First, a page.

Investing in a company that pays monthly, it works a little differently. If you invest $100,000 and then invest your monthly dividends back into the stock market, you can potentially gain returns from your initial investments and dividend payments.
When you reinvest your dividends, you give it time to compound and grow in value over time. Imagine what earnings you can reap if you followed this concept over two years, five years, two decades?
Monthly dividend stocks can be a lucrative investment if you do the proper research.
You'll often hear of investors holding onto a stock until they receive their dividend payment, even if market conditions urge you to sell. Since monthly dividends pay out monthly, you feel less compelled to hold onto a stock until you get paid. There's no need to wait months to sell a stock so that you can receive your payment. If the stock becomes too risky to hold onto or if you need to liquidate quickly, monthly dividend stocks offer greater flexibility.
It's difficult to say whether one type of stock is better or worse than the other. As we mentioned in the benefits above, monthly dividend payouts do have their advantages. But would one be exponentially better than the other?
If you get hung up on this "debate," you are actually doing yourself a disservice:
There are other critical factors to consider that will affect your profitability over the long-term. Investing in an oil company stock that pays annually, for example, can yield higher returns. This industry, however, is extremely volatile. Pay attention to the industry as well as when dividend payments are paid. The dividend payment frequency alone isn't enough to judge the quality of a stock investment.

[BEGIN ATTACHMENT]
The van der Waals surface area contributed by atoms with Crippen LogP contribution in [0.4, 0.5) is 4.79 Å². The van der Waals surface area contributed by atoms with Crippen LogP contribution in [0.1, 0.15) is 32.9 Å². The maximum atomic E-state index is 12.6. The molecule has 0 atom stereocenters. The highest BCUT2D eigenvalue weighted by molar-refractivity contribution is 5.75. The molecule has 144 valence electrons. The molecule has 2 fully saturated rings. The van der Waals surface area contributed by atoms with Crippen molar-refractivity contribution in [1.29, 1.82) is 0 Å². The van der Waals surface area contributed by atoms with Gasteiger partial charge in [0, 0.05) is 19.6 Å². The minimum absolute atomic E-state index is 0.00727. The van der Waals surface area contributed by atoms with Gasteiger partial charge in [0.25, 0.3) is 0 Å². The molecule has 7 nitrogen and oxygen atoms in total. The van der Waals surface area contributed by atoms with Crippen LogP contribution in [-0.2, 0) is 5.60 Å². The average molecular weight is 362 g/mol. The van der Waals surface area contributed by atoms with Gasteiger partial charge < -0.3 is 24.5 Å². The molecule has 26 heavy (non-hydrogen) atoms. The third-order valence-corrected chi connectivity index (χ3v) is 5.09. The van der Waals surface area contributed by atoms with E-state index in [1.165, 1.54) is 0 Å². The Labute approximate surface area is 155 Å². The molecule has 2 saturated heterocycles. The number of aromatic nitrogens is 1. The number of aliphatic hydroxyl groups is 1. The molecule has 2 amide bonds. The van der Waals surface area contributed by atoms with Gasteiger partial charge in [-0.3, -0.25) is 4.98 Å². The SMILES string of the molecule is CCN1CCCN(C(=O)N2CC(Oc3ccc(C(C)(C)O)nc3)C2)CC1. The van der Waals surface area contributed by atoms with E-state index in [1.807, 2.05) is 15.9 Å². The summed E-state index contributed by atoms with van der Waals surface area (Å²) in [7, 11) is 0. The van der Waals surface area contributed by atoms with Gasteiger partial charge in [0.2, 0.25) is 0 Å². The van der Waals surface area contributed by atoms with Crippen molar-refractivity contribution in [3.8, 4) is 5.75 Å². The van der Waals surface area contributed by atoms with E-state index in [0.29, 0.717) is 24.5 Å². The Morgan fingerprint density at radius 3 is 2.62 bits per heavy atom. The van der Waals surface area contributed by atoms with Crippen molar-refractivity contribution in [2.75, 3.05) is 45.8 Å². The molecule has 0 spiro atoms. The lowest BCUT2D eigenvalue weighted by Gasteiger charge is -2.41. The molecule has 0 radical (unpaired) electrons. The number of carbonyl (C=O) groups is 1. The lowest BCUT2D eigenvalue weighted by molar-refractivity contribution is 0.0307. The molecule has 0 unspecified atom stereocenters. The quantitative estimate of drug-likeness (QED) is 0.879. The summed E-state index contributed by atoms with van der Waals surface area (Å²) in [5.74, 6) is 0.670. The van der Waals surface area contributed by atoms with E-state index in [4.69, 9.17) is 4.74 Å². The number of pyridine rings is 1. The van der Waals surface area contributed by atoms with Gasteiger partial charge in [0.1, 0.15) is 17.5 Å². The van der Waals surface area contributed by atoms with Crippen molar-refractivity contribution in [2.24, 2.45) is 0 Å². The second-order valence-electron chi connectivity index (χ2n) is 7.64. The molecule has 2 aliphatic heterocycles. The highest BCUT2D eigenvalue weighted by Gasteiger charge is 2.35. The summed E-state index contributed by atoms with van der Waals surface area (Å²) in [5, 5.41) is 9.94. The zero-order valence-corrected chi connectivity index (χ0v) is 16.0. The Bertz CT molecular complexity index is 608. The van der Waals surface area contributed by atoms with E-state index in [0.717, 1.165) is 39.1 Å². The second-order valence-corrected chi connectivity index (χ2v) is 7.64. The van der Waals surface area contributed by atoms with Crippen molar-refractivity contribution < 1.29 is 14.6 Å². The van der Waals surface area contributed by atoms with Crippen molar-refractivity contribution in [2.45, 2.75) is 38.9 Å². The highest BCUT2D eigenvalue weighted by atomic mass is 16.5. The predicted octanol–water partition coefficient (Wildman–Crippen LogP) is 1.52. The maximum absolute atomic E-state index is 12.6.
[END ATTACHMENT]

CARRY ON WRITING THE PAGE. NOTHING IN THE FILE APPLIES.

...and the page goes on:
With that said, feel free to include companies that pay dividends monthly, quarterly, and annually. If you think that monthly dividends are superior but find a reliable company you believe in, but they pay quarterly, feel free to invest in that company.
Your confidence as an investor will encourage you to look at a wide range of factors, including:
Your goal should always be to be an informed investor. While we shared some benefits of monthly dividend stocks, here are some things to watch out for as well...
Companies that issue monthly dividend payments have more deadlines to meet when paying their shareholders. This can be challenging, especially in an economy that goes sour. Investors are expecting to receive their monthly dividends. If a company goes belly-up or is struggling, they may need to cut monthly dividend payments to stay afloat.